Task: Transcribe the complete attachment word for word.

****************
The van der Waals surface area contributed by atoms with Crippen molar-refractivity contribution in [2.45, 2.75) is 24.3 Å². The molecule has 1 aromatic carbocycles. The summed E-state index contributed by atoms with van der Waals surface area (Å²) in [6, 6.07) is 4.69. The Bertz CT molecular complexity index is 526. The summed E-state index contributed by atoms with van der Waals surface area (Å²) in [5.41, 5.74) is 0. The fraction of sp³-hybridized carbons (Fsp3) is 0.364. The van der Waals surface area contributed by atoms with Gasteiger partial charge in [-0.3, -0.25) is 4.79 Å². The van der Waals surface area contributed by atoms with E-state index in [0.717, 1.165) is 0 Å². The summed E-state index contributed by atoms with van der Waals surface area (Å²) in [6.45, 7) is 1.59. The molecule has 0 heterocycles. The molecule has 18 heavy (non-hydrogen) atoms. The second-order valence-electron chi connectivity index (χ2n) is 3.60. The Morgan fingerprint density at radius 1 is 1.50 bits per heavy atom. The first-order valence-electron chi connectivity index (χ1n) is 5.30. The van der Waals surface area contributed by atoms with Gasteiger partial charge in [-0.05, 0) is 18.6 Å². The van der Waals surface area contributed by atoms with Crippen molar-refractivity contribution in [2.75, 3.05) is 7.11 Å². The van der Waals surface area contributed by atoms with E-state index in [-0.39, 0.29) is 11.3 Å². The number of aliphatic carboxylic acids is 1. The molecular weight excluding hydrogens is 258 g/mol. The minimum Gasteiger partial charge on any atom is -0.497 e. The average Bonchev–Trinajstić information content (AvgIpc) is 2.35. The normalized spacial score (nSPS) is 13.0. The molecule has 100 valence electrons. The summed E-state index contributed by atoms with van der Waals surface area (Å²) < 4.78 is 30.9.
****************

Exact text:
The van der Waals surface area contributed by atoms with Crippen molar-refractivity contribution in [2.45, 2.75) is 24.3 Å². The molecule has 1 aromatic carbocycles. The summed E-state index contributed by atoms with van der Waals surface area (Å²) in [6, 6.07) is 4.69. The Bertz CT molecular complexity index is 526. The summed E-state index contributed by atoms with van der Waals surface area (Å²) in [5.41, 5.74) is 0. The fraction of sp³-hybridized carbons (Fsp3) is 0.364. The van der Waals surface area contributed by atoms with Gasteiger partial charge in [-0.3, -0.25) is 4.79 Å². The van der Waals surface area contributed by atoms with E-state index in [0.717, 1.165) is 0 Å². The summed E-state index contributed by atoms with van der Waals surface area (Å²) in [6.45, 7) is 1.59. The molecule has 0 heterocycles. The molecule has 18 heavy (non-hydrogen) atoms. The second-order valence-electron chi connectivity index (χ2n) is 3.60. The Morgan fingerprint density at radius 1 is 1.50 bits per heavy atom. The first-order valence-electron chi connectivity index (χ1n) is 5.30. The van der Waals surface area contributed by atoms with Gasteiger partial charge in [-0.05, 0) is 18.6 Å². The van der Waals surface area contributed by atoms with Crippen molar-refractivity contribution in [2.75, 3.05) is 7.11 Å². The van der Waals surface area contributed by atoms with E-state index in [-0.39, 0.29) is 11.3 Å². The number of aliphatic carboxylic acids is 1. The molecular weight excluding hydrogens is 258 g/mol. The minimum Gasteiger partial charge on any atom is -0.497 e. The average Bonchev–Trinajstić information content (AvgIpc) is 2.35. The normalized spacial score (nSPS) is 13.0. The molecule has 100 valence electrons. The summed E-state index contributed by atoms with van der Waals surface area (Å²) < 4.78 is 30.9.